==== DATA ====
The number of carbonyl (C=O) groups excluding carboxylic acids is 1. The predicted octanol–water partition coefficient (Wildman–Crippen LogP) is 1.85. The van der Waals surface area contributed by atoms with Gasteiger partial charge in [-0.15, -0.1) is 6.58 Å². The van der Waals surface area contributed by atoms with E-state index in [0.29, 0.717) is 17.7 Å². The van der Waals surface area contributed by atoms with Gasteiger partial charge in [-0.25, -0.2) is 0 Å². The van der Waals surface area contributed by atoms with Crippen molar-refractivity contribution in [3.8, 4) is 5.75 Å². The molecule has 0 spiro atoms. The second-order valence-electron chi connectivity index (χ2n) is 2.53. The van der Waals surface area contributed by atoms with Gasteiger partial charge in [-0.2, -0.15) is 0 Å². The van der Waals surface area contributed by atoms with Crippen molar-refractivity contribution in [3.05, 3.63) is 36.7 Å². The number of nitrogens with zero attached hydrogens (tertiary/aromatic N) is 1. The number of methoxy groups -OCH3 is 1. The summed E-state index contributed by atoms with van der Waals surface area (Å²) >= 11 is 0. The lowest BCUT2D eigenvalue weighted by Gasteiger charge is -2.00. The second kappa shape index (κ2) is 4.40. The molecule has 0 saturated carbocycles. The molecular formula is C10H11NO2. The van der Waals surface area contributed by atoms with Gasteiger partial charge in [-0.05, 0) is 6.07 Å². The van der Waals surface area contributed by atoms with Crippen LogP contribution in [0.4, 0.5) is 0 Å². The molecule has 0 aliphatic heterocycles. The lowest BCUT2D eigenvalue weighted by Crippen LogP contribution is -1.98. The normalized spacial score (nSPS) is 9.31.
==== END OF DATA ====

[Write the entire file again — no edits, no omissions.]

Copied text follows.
The number of carbonyl (C=O) groups excluding carboxylic acids is 1. The predicted octanol–water partition coefficient (Wildman–Crippen LogP) is 1.85. The van der Waals surface area contributed by atoms with Gasteiger partial charge in [-0.15, -0.1) is 6.58 Å². The van der Waals surface area contributed by atoms with E-state index in [0.29, 0.717) is 17.7 Å². The van der Waals surface area contributed by atoms with Gasteiger partial charge in [-0.25, -0.2) is 0 Å². The van der Waals surface area contributed by atoms with Crippen molar-refractivity contribution in [3.8, 4) is 5.75 Å². The molecule has 0 spiro atoms. The second-order valence-electron chi connectivity index (χ2n) is 2.53. The van der Waals surface area contributed by atoms with Gasteiger partial charge in [-0.2, -0.15) is 0 Å². The van der Waals surface area contributed by atoms with Crippen molar-refractivity contribution in [3.05, 3.63) is 36.7 Å². The number of nitrogens with zero attached hydrogens (tertiary/aromatic N) is 1. The number of methoxy groups -OCH3 is 1. The summed E-state index contributed by atoms with van der Waals surface area (Å²) >= 11 is 0. The lowest BCUT2D eigenvalue weighted by Gasteiger charge is -2.00. The second kappa shape index (κ2) is 4.40. The molecule has 0 saturated carbocycles. The molecular formula is C10H11NO2. The van der Waals surface area contributed by atoms with Gasteiger partial charge in [-0.05, 0) is 6.07 Å². The van der Waals surface area contributed by atoms with Crippen LogP contribution in [0.4, 0.5) is 0 Å². The molecule has 0 aliphatic heterocycles. The lowest BCUT2D eigenvalue weighted by Crippen LogP contribution is -1.98. The normalized spacial score (nSPS) is 9.31.